Review: SPIT

by Lynn on August 27, 2022

in The Passionate Playgoer

Live and in person at the Falstaff Family Centre, Stratford, Ont. Until Sept. 4, 2022.

Written by Noelle Brown

Directed by Seana McKenna

Lighting and sound by Stephen Degenstein

Costumes and set by Bonnie Deakin

Cast: Fiona Mongillo

Seána O’Hanlon

Siobhan O’Malley

An interesting (odd?) play that looks like it’s going in one direction, and then veers in another direction. Well-acted and directed with conviction.

We are in Cork, Ireland. Jess (Siobhan O’Malley) and her younger sister, Nicole (Seána O’Hanlon) have just buried their mother, Betty. While they are checking their mother’s computer, they realize that Betty had been communicating with a young woman named Alana (Fiona Mongillo)—her daughter that she gave up for adoption when she was 18 because Betty wasn’t married. The news stuns Jess and Nicole.

Alana had reached out to Betty after all those years and connected with her. Now she wants to meet her two sisters. All Jess can think is that Alana’s interests are not above board and she wants to horn into any inheritance that might be available. Nicole is more trusting. The friction between Jess, as the older sister, and Nicole, as the younger, comes up. They disagree on what to do about Alana. Jess wants to ignore her.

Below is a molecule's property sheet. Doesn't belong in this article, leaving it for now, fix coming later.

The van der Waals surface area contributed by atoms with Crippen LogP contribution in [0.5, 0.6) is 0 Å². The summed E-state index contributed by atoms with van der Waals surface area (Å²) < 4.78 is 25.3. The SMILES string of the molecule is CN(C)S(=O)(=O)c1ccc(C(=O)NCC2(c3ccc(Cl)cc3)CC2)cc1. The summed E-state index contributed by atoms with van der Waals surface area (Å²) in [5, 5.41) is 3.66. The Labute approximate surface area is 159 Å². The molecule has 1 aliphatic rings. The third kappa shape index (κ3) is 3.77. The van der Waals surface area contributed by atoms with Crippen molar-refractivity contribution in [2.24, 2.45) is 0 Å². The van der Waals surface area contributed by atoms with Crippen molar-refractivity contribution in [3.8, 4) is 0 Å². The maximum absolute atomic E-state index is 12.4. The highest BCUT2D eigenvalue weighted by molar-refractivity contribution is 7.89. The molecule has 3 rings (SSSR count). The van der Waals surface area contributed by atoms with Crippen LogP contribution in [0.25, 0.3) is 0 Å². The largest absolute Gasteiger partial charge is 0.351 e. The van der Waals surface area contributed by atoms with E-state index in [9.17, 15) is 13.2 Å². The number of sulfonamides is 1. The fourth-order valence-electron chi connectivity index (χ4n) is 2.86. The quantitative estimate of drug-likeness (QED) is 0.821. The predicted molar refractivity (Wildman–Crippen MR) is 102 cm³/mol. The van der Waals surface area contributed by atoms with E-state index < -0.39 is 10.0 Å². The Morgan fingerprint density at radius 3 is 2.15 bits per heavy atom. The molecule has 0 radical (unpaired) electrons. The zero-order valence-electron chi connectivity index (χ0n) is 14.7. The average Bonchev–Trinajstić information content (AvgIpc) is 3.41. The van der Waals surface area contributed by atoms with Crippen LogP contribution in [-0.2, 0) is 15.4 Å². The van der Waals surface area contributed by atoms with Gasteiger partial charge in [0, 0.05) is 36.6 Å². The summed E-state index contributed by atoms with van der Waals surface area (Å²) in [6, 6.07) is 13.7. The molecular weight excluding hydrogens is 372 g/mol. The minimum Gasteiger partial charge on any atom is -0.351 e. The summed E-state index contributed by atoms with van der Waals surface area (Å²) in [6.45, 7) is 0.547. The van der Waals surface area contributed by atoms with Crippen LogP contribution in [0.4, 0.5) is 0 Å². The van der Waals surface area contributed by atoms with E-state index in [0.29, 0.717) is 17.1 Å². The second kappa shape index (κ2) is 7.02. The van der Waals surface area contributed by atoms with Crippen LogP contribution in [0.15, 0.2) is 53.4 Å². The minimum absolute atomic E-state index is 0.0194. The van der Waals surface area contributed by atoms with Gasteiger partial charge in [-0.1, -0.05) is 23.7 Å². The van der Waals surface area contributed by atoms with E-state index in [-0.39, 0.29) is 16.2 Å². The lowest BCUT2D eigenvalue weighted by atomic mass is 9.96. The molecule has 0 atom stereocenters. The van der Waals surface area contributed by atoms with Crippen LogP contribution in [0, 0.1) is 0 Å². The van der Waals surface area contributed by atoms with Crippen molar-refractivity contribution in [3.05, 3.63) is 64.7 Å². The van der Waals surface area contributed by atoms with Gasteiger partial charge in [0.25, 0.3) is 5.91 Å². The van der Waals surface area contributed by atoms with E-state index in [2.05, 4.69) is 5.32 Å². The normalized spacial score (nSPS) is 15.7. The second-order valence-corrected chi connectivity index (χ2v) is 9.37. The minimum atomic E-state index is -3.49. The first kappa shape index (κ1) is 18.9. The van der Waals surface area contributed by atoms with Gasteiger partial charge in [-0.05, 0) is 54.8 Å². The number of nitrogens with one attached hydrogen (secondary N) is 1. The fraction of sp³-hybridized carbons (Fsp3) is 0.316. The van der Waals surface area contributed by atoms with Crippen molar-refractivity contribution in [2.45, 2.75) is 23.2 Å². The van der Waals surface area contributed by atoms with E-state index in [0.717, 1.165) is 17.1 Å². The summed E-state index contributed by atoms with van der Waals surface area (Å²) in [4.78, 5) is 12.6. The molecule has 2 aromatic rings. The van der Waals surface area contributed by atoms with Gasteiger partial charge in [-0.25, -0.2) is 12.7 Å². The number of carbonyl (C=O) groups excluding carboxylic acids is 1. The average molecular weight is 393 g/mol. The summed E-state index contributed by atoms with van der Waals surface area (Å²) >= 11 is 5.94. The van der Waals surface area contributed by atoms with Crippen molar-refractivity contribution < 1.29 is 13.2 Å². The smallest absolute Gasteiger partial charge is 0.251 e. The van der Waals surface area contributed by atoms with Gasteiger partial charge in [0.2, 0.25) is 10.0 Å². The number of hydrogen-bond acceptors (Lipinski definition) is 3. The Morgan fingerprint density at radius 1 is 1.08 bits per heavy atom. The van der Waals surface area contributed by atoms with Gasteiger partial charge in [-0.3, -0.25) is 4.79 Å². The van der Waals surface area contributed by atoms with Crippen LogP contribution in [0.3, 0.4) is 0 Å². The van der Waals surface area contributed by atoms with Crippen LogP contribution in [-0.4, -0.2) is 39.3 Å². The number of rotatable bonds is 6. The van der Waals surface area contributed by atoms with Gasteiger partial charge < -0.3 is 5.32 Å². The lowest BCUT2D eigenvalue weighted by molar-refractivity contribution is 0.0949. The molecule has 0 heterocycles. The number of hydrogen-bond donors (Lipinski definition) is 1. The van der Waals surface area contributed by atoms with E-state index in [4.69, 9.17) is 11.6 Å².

The two sisters consult their Aunt Alice for more information. In a few wonderful phone messages with the lilting voice of Seana McKenna, we learn from the Aunt that Betty spent time in a “Mother and Baby Home”—also called a Magdalene Laundry, when she was 18. She had the baby and the child (Alana) was put up for adoption and adopted by a family in Canada. Alana appears and all she says she wants is to find out about her ‘new’ family and fill in the missing parts of her past.

Playwright Noelle Brown has a scene in which Alana sits at her computer looking up the definition of DNA (Deoxyribonucleic Acid), the make-up of a cell that carries the genetic information that notes how a person is related to someone else.

When Alana appears it’s clear she doesn’t want anything from the sister except information about them, their lives and their shared mother. What they and the audience get in return is information on the horrifying existence of the “Mother and Baby Homes” run by the Catholic Church. Residential Schools were not enough horror, the Church also ran these homes for unwed mothers.

What would happen in Ireland, a predominantly Catholic country, would be that a family, father, boyfriend etc. would exile the pregnant girl and take her to the Mother and Baby Home, also called a Magdalene Laundry. The Laundries were started in the 18th Century (and not just in Ireland either). The last one closed in Ireland in 1998. Horrifying.

The unwed mother, or “fallen woman” would be taken to the Catholic Church that would take the young woman and put her to work in the laundry until she came to term. The baby would be taken away and put up for adoption. The mother would never be told who adopted her child, or when, or where the child was taken.  Often the young woman’s family would not take them back and the woman would stay in the laundry, working. In one facility 155 unmarked graves were found of young women who had died there, either through suicide or dying in childbirth or other means. Horrifying.